Bourbon, brew, and Louisville Water: supporting Kentucky’s beverage industries

Louisville Water often says it’s “bourbon’s best friend,” and now it’s official. The company is now a Partner Member of the Kentucky Distillers Association and received an official welcome during the association’s annual meeting in Bardstown this week.

“You can’t have good bourbon without good water,” said KDA President Eric Gregory.

The association’s Partner Members have a direct link to Kentucky’s bourbon industry but do not distill spirits. This type of membership allows partners to connect with industry leaders and key staff, join conversations on a range of issues, bring new ideas and perspectives to the table, and take advantage of KDA resources, networking and support.

There are more than a dozen distilleries in Louisville Water’s service area, and several others use Louisville Pure Tap™ through the company’s wholesale operations. KDA recently announced a record for Kentucky bourbon: more than 10 million barrels in inventory.

Louisville Water plays an especially important role in Kentucky’s signature drink because the company’s treatment and quality control processes result in water with a minimized level of metals as well as a calcium content and alkalinity level that support production of high-quality bourbon.

Louisville Water also plays an important role because the water’s great taste supports the flavor of bourbon whether it’s part of the distilling process or added as a few drops or a “rock” in a drink when a bourbon lover enjoys the beverage. In addition, water is the only ingredient that can be added to bourbon once it leaves a barrel and goes into a bottle.

Louisville Water also participated in another beverage industry event this week. At the Kentucky Guild of Brewers’ annual conference, which brought craft beer brewers from across the state, Louisville Water scientist Mark Campbell gave a presentation focused on water chemistry and treatment.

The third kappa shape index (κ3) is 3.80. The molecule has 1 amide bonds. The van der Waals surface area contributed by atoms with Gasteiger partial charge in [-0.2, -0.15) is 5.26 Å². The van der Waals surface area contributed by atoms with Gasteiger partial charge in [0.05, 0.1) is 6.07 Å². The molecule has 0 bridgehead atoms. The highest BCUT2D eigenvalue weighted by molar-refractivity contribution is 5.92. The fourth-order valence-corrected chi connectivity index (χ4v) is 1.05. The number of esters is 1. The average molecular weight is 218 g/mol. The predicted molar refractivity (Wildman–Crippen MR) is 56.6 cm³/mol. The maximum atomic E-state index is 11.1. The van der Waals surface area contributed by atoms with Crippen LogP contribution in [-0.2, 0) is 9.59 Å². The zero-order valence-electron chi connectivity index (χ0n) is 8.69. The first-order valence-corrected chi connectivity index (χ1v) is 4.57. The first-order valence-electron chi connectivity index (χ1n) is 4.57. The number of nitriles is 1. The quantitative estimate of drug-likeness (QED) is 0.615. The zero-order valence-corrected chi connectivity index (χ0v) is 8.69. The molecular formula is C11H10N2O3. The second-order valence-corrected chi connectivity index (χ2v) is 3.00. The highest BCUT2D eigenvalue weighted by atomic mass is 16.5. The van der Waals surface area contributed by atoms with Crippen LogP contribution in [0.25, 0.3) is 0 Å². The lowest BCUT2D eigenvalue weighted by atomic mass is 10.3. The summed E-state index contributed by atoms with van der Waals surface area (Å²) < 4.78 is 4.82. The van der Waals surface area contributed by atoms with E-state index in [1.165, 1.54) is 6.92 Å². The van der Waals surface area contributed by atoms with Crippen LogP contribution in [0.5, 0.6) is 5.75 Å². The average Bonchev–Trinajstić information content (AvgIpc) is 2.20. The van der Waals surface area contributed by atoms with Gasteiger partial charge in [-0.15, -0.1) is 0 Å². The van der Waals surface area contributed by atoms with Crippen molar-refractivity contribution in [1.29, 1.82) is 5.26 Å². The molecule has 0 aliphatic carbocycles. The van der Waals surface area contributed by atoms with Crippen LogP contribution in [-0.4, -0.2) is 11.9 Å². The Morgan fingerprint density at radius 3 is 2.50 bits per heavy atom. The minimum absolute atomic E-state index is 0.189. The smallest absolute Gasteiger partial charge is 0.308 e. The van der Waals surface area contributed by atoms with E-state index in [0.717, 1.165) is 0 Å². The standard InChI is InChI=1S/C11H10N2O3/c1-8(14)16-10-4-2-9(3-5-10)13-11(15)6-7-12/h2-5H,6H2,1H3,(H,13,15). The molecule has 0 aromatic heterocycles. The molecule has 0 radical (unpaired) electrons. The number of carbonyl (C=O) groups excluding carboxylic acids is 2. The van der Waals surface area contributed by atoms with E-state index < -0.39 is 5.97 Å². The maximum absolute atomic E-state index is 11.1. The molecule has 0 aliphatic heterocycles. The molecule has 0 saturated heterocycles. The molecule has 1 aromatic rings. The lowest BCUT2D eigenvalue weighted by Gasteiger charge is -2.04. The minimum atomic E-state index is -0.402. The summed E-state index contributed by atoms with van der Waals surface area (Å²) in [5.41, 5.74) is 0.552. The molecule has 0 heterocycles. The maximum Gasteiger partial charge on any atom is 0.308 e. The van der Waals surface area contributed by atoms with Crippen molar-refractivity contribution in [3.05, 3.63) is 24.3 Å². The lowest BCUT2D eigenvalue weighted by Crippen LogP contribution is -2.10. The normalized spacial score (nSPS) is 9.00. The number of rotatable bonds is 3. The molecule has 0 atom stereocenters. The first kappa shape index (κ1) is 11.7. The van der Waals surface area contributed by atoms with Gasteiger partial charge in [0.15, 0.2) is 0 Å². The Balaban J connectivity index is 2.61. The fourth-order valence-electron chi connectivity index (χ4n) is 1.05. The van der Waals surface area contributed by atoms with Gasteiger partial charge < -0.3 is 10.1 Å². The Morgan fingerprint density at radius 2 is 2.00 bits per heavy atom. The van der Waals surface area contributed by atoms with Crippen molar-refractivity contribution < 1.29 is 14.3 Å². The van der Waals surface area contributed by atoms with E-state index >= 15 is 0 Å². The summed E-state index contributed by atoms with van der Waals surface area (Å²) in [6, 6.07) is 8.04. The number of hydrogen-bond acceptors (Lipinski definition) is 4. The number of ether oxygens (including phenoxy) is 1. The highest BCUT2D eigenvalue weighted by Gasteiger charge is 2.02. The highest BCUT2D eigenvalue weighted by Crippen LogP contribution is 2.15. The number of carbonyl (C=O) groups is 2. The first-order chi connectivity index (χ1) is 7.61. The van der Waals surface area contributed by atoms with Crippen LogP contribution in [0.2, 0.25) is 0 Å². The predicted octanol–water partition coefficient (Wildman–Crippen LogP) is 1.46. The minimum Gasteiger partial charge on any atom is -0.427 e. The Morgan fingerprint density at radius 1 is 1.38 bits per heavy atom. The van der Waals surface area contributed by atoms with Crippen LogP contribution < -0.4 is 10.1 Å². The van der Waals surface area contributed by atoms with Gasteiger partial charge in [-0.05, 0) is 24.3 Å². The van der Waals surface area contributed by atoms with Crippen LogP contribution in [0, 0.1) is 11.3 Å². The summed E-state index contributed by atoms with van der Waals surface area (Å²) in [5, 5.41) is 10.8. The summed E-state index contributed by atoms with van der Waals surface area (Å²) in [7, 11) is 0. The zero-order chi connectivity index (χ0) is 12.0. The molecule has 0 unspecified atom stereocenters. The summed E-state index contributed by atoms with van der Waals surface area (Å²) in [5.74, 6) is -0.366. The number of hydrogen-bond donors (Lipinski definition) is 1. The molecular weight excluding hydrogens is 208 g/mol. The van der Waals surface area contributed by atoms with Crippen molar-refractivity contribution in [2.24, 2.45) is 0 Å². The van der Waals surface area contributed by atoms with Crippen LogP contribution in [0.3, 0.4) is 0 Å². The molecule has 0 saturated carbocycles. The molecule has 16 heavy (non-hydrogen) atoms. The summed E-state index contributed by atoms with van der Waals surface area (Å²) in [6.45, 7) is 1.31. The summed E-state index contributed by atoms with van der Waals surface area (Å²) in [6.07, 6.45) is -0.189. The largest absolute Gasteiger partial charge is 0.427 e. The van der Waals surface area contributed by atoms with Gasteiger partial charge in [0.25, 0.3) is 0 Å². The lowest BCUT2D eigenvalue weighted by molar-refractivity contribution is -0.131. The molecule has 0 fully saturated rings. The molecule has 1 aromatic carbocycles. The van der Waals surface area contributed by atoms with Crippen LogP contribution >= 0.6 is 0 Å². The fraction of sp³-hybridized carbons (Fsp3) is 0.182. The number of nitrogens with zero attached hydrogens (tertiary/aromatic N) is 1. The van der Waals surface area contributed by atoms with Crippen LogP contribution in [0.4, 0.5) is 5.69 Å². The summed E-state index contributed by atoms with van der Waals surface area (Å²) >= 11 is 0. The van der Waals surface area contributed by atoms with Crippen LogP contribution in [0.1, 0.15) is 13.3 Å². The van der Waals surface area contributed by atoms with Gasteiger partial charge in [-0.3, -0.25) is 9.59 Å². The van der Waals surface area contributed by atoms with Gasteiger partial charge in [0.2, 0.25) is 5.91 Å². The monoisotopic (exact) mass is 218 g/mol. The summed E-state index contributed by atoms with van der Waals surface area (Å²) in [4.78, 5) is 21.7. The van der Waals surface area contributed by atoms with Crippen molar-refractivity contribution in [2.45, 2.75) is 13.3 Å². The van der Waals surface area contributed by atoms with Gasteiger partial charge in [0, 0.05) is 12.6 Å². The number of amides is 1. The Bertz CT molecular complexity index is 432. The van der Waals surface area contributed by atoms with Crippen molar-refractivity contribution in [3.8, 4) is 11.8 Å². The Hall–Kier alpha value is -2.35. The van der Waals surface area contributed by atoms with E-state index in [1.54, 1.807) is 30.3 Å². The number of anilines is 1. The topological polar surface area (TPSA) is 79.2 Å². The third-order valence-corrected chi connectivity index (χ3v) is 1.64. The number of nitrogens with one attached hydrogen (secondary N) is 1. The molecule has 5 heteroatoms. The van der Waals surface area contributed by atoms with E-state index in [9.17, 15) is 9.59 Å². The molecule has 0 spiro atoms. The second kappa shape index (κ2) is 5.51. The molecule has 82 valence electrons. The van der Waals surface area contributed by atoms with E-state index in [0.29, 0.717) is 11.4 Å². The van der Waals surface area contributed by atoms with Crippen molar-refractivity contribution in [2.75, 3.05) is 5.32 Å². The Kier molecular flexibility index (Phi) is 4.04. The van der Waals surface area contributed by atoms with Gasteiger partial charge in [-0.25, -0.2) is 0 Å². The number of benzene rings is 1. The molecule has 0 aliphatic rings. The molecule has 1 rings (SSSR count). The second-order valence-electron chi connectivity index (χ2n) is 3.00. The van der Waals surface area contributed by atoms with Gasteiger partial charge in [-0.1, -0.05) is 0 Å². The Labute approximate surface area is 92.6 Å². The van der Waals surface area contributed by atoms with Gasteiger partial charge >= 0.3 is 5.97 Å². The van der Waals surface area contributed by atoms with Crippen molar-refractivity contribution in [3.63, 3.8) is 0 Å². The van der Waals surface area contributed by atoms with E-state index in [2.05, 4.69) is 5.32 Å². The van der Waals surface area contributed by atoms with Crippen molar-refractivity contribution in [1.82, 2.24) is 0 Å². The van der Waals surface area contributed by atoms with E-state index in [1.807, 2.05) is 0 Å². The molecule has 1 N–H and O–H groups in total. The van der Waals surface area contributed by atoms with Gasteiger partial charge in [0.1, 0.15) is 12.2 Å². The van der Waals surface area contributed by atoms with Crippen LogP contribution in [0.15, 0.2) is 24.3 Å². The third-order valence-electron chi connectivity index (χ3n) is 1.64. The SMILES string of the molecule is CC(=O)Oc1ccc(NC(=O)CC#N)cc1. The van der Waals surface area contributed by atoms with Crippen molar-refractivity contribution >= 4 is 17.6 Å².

“The talk provided an overview of drinking water requirements for municipal water treatment in Kentucky and highlighted the key treatment processes that influence tap water quality,” Campbell said. “I focused on the aspects of source water and treatment that influence the specific qualities of tap water that are crucial for water used in brewing beer.”

The presentation also highlighted the expansion of the craft beer industry across Kentucky, “which prompted some great follow-up discussion about regional water differences and similarities,” Campbell added. “I urged the audience to engage with their local water supplier as they will likely find a helpful technical resource and maybe even a customer. The audience seemed to really enjoy the talk. The discussion ran over time, and we continued to discuss later in the day.”

An Affiliate Member of the Kentucky Guild of Brewers, Louisville Water also provided a hydration station for the conference. Campbell as well as Larry Bryant, Louisville Water Director of Production Operations, and Kayla Hinrichs, Public Relations Specialist, staffed a table to answer brewers’ questions during the event.

Hinrichs said many brewers stopped by the table “to chat about their own unique water challenges. It was exciting to engage with a mix of local Pure Tap fans and brewers from other water service areas.”